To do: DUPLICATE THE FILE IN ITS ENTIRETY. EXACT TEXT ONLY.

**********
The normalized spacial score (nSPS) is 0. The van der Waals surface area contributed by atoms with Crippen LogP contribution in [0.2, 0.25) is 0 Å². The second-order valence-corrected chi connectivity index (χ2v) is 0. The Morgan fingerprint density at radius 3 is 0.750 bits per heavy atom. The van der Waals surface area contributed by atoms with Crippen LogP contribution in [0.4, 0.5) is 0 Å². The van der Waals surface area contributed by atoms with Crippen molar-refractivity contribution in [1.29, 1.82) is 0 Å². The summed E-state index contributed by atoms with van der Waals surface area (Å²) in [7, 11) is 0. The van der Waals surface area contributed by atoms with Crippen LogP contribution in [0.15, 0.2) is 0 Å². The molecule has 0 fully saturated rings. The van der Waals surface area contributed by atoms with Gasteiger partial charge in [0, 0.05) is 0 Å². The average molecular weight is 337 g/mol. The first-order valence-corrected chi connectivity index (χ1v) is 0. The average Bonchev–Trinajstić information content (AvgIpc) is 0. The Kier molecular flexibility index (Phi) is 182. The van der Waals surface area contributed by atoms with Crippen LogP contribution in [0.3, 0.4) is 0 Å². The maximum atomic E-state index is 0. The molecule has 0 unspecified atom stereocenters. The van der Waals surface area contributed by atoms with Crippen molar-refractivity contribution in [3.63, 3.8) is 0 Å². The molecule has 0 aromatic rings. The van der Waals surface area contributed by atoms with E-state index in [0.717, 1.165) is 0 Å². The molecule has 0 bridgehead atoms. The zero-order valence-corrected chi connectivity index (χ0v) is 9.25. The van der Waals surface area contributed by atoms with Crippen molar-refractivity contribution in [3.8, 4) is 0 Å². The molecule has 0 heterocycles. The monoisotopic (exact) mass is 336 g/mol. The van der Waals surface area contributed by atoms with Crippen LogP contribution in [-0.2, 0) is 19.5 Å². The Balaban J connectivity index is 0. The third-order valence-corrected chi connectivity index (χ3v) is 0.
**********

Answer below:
The normalized spacial score (nSPS) is 0. The van der Waals surface area contributed by atoms with Crippen LogP contribution in [0.2, 0.25) is 0 Å². The second-order valence-corrected chi connectivity index (χ2v) is 0. The Morgan fingerprint density at radius 3 is 0.750 bits per heavy atom. The van der Waals surface area contributed by atoms with Crippen LogP contribution in [0.4, 0.5) is 0 Å². The van der Waals surface area contributed by atoms with Crippen molar-refractivity contribution in [1.29, 1.82) is 0 Å². The summed E-state index contributed by atoms with van der Waals surface area (Å²) in [7, 11) is 0. The van der Waals surface area contributed by atoms with Crippen LogP contribution in [0.15, 0.2) is 0 Å². The molecule has 0 fully saturated rings. The van der Waals surface area contributed by atoms with Gasteiger partial charge in [0, 0.05) is 0 Å². The average molecular weight is 337 g/mol. The first-order valence-corrected chi connectivity index (χ1v) is 0. The average Bonchev–Trinajstić information content (AvgIpc) is 0. The Kier molecular flexibility index (Phi) is 182. The van der Waals surface area contributed by atoms with Crippen LogP contribution in [0.3, 0.4) is 0 Å². The maximum atomic E-state index is 0. The molecule has 0 unspecified atom stereocenters. The van der Waals surface area contributed by atoms with Crippen molar-refractivity contribution in [3.63, 3.8) is 0 Å². The molecule has 0 aromatic rings. The van der Waals surface area contributed by atoms with E-state index in [0.717, 1.165) is 0 Å². The molecule has 0 bridgehead atoms. The zero-order valence-corrected chi connectivity index (χ0v) is 9.25. The van der Waals surface area contributed by atoms with Crippen molar-refractivity contribution in [3.8, 4) is 0 Å². The molecule has 0 heterocycles. The monoisotopic (exact) mass is 336 g/mol. The van der Waals surface area contributed by atoms with Crippen LogP contribution in [-0.2, 0) is 19.5 Å². The Balaban J connectivity index is 0. The third-order valence-corrected chi connectivity index (χ3v) is 0.